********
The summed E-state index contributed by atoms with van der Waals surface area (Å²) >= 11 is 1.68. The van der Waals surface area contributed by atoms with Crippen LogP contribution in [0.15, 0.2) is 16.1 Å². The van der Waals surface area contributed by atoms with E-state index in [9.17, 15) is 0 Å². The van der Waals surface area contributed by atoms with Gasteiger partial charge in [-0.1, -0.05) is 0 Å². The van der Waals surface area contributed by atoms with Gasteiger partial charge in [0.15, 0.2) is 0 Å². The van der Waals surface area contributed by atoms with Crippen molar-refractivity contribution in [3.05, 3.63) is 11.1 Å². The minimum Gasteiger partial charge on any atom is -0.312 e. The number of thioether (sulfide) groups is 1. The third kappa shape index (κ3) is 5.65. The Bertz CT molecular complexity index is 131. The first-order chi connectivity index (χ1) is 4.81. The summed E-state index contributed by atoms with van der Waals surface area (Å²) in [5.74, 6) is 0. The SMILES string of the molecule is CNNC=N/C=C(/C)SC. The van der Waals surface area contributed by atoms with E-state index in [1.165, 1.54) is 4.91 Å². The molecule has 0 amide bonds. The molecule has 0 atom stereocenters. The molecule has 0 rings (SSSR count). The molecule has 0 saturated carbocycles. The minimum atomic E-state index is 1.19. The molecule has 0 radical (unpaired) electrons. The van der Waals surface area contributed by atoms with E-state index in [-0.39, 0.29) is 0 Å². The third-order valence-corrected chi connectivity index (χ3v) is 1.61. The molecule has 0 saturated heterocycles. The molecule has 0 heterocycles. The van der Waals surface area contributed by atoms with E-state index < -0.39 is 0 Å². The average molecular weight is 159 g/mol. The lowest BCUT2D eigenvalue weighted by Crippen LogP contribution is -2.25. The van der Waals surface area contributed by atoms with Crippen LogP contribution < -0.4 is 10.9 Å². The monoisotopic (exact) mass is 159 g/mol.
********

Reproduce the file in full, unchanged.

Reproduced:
The summed E-state index contributed by atoms with van der Waals surface area (Å²) >= 11 is 1.68. The van der Waals surface area contributed by atoms with Crippen LogP contribution in [0.15, 0.2) is 16.1 Å². The van der Waals surface area contributed by atoms with E-state index in [9.17, 15) is 0 Å². The van der Waals surface area contributed by atoms with Gasteiger partial charge in [-0.1, -0.05) is 0 Å². The van der Waals surface area contributed by atoms with Gasteiger partial charge in [0.15, 0.2) is 0 Å². The van der Waals surface area contributed by atoms with Crippen molar-refractivity contribution in [3.05, 3.63) is 11.1 Å². The minimum Gasteiger partial charge on any atom is -0.312 e. The number of thioether (sulfide) groups is 1. The third kappa shape index (κ3) is 5.65. The Bertz CT molecular complexity index is 131. The first-order chi connectivity index (χ1) is 4.81. The summed E-state index contributed by atoms with van der Waals surface area (Å²) in [5.74, 6) is 0. The SMILES string of the molecule is CNNC=N/C=C(/C)SC. The van der Waals surface area contributed by atoms with E-state index in [1.165, 1.54) is 4.91 Å². The molecule has 0 amide bonds. The molecule has 0 atom stereocenters. The molecule has 0 rings (SSSR count). The molecule has 0 saturated carbocycles. The minimum atomic E-state index is 1.19. The molecule has 0 radical (unpaired) electrons. The van der Waals surface area contributed by atoms with E-state index in [-0.39, 0.29) is 0 Å². The third-order valence-corrected chi connectivity index (χ3v) is 1.61. The molecule has 0 saturated heterocycles. The molecule has 0 heterocycles. The van der Waals surface area contributed by atoms with E-state index < -0.39 is 0 Å². The average molecular weight is 159 g/mol. The lowest BCUT2D eigenvalue weighted by Crippen LogP contribution is -2.25. The van der Waals surface area contributed by atoms with Crippen LogP contribution < -0.4 is 10.9 Å². The monoisotopic (exact) mass is 159 g/mol.